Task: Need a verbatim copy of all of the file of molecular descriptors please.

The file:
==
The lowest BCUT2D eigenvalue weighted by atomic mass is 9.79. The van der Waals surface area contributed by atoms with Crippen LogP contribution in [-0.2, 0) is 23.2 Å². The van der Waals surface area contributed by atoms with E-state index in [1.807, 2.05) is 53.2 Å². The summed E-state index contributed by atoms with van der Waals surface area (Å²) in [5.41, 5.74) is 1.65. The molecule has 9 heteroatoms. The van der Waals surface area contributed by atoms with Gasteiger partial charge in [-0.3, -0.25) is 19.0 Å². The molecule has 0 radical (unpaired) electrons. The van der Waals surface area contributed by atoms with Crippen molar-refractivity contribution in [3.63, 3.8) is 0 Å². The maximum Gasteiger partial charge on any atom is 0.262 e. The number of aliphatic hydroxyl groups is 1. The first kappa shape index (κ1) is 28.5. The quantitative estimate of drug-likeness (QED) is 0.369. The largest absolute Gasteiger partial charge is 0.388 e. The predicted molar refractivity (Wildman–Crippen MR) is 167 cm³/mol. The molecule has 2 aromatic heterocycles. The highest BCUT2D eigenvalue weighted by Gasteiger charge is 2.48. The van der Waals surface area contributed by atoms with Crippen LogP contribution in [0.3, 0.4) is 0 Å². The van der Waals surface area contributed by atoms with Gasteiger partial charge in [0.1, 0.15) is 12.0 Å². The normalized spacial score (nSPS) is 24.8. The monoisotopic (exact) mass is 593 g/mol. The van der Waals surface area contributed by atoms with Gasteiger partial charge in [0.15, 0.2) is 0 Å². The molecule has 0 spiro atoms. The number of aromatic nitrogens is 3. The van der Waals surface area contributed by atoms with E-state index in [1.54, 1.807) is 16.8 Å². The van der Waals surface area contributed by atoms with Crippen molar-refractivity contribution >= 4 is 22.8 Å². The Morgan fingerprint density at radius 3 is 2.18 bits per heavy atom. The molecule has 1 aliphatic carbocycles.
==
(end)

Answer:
The lowest BCUT2D eigenvalue weighted by atomic mass is 9.79. The van der Waals surface area contributed by atoms with Crippen LogP contribution in [-0.2, 0) is 23.2 Å². The van der Waals surface area contributed by atoms with E-state index in [1.807, 2.05) is 53.2 Å². The summed E-state index contributed by atoms with van der Waals surface area (Å²) in [5.41, 5.74) is 1.65. The molecule has 9 heteroatoms. The van der Waals surface area contributed by atoms with Gasteiger partial charge in [-0.3, -0.25) is 19.0 Å². The molecule has 0 radical (unpaired) electrons. The van der Waals surface area contributed by atoms with Crippen molar-refractivity contribution in [3.63, 3.8) is 0 Å². The maximum Gasteiger partial charge on any atom is 0.262 e. The number of aliphatic hydroxyl groups is 1. The first kappa shape index (κ1) is 28.5. The quantitative estimate of drug-likeness (QED) is 0.369. The largest absolute Gasteiger partial charge is 0.388 e. The predicted molar refractivity (Wildman–Crippen MR) is 167 cm³/mol. The molecule has 2 aromatic heterocycles. The highest BCUT2D eigenvalue weighted by Gasteiger charge is 2.48. The van der Waals surface area contributed by atoms with Crippen LogP contribution in [0.3, 0.4) is 0 Å². The van der Waals surface area contributed by atoms with Gasteiger partial charge in [0.1, 0.15) is 12.0 Å². The normalized spacial score (nSPS) is 24.8. The monoisotopic (exact) mass is 593 g/mol. The van der Waals surface area contributed by atoms with Gasteiger partial charge in [0.15, 0.2) is 0 Å². The molecule has 0 spiro atoms. The number of aromatic nitrogens is 3. The van der Waals surface area contributed by atoms with E-state index in [1.54, 1.807) is 16.8 Å². The van der Waals surface area contributed by atoms with Crippen molar-refractivity contribution >= 4 is 22.8 Å². The Morgan fingerprint density at radius 3 is 2.18 bits per heavy atom. The molecule has 1 aliphatic carbocycles.